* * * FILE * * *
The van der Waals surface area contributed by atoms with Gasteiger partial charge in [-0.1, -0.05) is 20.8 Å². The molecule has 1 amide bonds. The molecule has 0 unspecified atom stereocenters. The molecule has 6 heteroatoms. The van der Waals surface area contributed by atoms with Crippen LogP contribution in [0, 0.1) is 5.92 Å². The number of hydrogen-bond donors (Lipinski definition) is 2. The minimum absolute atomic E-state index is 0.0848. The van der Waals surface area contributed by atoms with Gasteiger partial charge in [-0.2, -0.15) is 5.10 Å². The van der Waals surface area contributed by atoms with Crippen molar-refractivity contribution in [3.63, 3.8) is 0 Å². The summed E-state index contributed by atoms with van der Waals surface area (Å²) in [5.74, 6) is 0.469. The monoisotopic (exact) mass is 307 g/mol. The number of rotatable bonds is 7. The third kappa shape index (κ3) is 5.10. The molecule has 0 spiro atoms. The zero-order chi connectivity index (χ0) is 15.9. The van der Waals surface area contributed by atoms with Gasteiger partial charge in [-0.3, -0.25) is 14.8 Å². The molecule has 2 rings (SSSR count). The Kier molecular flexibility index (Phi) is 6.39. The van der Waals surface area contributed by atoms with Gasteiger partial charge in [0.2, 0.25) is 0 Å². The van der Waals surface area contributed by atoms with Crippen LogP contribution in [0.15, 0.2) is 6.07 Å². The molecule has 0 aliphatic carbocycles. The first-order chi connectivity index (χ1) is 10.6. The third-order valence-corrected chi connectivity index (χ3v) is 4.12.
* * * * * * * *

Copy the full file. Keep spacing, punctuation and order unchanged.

The van der Waals surface area contributed by atoms with Gasteiger partial charge in [-0.1, -0.05) is 20.8 Å². The molecule has 1 amide bonds. The molecule has 0 unspecified atom stereocenters. The molecule has 6 heteroatoms. The van der Waals surface area contributed by atoms with Crippen LogP contribution in [0, 0.1) is 5.92 Å². The number of hydrogen-bond donors (Lipinski definition) is 2. The minimum absolute atomic E-state index is 0.0848. The van der Waals surface area contributed by atoms with Gasteiger partial charge in [-0.2, -0.15) is 5.10 Å². The van der Waals surface area contributed by atoms with Crippen molar-refractivity contribution in [3.63, 3.8) is 0 Å². The summed E-state index contributed by atoms with van der Waals surface area (Å²) in [5.74, 6) is 0.469. The monoisotopic (exact) mass is 307 g/mol. The number of rotatable bonds is 7. The third kappa shape index (κ3) is 5.10. The molecule has 0 spiro atoms. The zero-order chi connectivity index (χ0) is 15.9. The van der Waals surface area contributed by atoms with Gasteiger partial charge in [-0.3, -0.25) is 14.8 Å². The molecule has 2 rings (SSSR count). The Kier molecular flexibility index (Phi) is 6.39. The van der Waals surface area contributed by atoms with Gasteiger partial charge in [0.2, 0.25) is 0 Å². The van der Waals surface area contributed by atoms with Crippen LogP contribution in [0.15, 0.2) is 6.07 Å². The molecule has 0 aliphatic carbocycles. The first-order chi connectivity index (χ1) is 10.6. The third-order valence-corrected chi connectivity index (χ3v) is 4.12.